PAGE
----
It’s Not Rocket Science

Mike Stewart Business Development Director's blog

Sunday 03 July, 21:02 Europe/London

What do you know about rockets, satellites, the space station and the space industry in general? If you’ve watched Apollo 13 or Asteroid you probably know about as much as I did six months ago when I was asked to head up a project to turn an existing UK airport into a fully functioning spaceport, potentially the first such spaceport in the UK (perhaps even Europe). I’m still no rocket scientist, but it’s fair to say I know a little more now. Let me explain.
The UK government’s space innovation and growth strategy, published in 2014 included an ambition to establish a “spaceport” in the UK by 2018 and to identify further reforms to regulation needed to allow commercial space flight in the UK. In July of that year the CAA published some basic operational, safety, meteorological, environmental and economic criteria for selecting a suitable site for a spaceport, and initiated a bid process in the UK. A number of UK airports submitted bids and late in 2015 the CAA announced its shortlist of five sites that met the criteria. These being; Prestwick, Stornoway, and Macrihanish in Scotland, Newquay in Cornwall and Llanbedr airport in Wales.
It has to be said that with varying levels of investment, any of these sites could have the potential to take off (and land) a launch vehicle headed for space, whether that be for rich wannabe astronauts or the deployment of low Earth orbit satellites. However, whilst runway length, clear airspace and sea facing locations (to avoid the need to fly over populated areas) are obviously vital factors in determining a suitable site for a UK spaceport, they do not necessarily ensure that any particular site is a viable proposition for a commercial spaceport.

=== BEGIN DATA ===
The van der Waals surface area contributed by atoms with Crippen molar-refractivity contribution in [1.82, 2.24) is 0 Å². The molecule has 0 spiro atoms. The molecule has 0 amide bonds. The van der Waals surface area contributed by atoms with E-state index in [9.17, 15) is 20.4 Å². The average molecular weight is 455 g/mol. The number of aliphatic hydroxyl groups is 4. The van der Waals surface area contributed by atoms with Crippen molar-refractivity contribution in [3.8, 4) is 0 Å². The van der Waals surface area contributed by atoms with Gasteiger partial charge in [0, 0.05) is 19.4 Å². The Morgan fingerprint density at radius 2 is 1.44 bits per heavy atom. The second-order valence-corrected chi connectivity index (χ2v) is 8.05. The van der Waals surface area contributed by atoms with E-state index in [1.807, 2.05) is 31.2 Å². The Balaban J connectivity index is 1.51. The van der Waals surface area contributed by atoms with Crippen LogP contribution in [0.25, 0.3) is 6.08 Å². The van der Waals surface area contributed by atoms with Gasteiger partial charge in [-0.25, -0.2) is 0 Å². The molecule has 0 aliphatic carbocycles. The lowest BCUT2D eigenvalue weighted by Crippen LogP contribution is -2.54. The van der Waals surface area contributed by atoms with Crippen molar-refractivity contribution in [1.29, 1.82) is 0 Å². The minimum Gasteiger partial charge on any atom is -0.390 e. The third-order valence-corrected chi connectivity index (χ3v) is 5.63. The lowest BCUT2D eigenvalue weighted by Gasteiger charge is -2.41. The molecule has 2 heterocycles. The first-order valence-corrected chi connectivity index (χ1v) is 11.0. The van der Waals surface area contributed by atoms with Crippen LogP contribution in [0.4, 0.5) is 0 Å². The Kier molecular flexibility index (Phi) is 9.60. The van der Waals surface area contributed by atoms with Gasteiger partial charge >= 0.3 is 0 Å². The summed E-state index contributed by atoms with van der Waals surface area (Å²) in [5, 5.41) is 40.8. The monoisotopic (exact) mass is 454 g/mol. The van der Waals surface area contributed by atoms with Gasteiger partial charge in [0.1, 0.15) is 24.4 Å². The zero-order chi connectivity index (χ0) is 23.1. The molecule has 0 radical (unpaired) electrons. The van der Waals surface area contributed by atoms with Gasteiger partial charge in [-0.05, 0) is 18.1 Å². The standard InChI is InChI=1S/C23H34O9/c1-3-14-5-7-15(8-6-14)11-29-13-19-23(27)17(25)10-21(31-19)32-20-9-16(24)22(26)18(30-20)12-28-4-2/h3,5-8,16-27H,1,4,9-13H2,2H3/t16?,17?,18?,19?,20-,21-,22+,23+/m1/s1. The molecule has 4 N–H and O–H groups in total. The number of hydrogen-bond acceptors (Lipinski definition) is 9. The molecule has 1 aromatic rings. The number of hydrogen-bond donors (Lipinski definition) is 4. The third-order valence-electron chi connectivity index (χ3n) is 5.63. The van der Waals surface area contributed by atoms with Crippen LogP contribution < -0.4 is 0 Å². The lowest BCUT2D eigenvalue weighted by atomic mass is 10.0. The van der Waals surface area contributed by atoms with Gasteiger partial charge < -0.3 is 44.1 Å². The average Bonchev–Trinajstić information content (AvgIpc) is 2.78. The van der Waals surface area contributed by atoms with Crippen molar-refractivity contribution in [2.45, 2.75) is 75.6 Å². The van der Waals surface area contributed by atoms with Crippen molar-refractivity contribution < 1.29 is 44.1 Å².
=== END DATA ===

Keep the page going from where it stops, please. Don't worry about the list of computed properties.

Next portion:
So what does determine whether any given spaceport site has the potential to be a viable and sustainable long term business proposition?
To answer that I believe we need to look at this from the potential customer’s point of view. As an airline is a customer to a conventional airport, a space launch vehicle operator will be the primary customer and revenue source for an operational spaceport. Commercial spaceport operations are already starting to spring up around the world, and in the future there could possibly be an abundance of spaceport locations to choose from, so any prospective launch vehicle operator will be looking closely at a number of factors when choosing a potential spaceport site for their launch operations.

Let’s look at some of the key ones:
Connectivity will be an essential component of any decision on which spaceport to use. Launch vehicles, launch vehicle parts, satellites, satellite components, fuel and people will all at some point need to be transported to and from the spaceport site. Much of this will require large trucks or rail transportation so motorway/wide road and rail access will be a crucial factor in any decision on launch site. The availability of a deep sea port close to the spaceport might also play a part as large space vehicles and satellites could potentially be delivered to the launch location via sea.
Handling, storage and potential recovery of the launch vehicles and components will be an ongoing requirement for any launch vehicle operator. This will include everything from the effective handling and storage of complete or partially built launch vehicles at the spaceport site, to the recovery and transportation of launch vehicles from any other potential location on the planet back to the spaceport. A conventional large freighter aircraft operation will need to be permanently available at the spaceport for the transportation of vehicles, parts and potential satellite payloads to support the launch vehicle operator’s global business.